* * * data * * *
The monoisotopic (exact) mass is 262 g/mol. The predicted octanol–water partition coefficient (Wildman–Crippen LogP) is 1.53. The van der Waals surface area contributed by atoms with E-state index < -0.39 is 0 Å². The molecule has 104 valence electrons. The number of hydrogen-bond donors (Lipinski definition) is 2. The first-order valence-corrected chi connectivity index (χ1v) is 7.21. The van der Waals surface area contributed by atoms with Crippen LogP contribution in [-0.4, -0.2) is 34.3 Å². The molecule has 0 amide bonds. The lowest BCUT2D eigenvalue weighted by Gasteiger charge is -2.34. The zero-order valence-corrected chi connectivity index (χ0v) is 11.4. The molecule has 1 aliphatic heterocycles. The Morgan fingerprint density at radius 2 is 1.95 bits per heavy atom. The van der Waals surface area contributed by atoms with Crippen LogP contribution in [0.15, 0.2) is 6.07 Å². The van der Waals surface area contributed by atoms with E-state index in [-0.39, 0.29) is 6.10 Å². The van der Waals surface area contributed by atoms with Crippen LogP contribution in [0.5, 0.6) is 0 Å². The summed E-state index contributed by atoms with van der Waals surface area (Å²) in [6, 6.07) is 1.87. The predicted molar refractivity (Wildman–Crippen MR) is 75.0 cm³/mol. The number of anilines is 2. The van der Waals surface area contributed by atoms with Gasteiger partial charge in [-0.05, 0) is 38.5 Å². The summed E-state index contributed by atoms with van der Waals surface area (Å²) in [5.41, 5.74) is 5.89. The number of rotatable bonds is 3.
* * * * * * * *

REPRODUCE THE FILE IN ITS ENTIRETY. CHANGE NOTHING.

The monoisotopic (exact) mass is 262 g/mol. The predicted octanol–water partition coefficient (Wildman–Crippen LogP) is 1.53. The van der Waals surface area contributed by atoms with E-state index < -0.39 is 0 Å². The molecule has 104 valence electrons. The number of hydrogen-bond donors (Lipinski definition) is 2. The first-order valence-corrected chi connectivity index (χ1v) is 7.21. The van der Waals surface area contributed by atoms with Crippen LogP contribution in [-0.4, -0.2) is 34.3 Å². The molecule has 0 amide bonds. The lowest BCUT2D eigenvalue weighted by Gasteiger charge is -2.34. The zero-order valence-corrected chi connectivity index (χ0v) is 11.4. The molecule has 1 aliphatic heterocycles. The Morgan fingerprint density at radius 2 is 1.95 bits per heavy atom. The van der Waals surface area contributed by atoms with Crippen LogP contribution in [0.15, 0.2) is 6.07 Å². The van der Waals surface area contributed by atoms with E-state index in [-0.39, 0.29) is 6.10 Å². The van der Waals surface area contributed by atoms with Crippen LogP contribution in [0.5, 0.6) is 0 Å². The summed E-state index contributed by atoms with van der Waals surface area (Å²) in [6, 6.07) is 1.87. The predicted molar refractivity (Wildman–Crippen MR) is 75.0 cm³/mol. The number of anilines is 2. The van der Waals surface area contributed by atoms with Gasteiger partial charge in [-0.05, 0) is 38.5 Å². The summed E-state index contributed by atoms with van der Waals surface area (Å²) in [5.41, 5.74) is 5.89. The number of rotatable bonds is 3.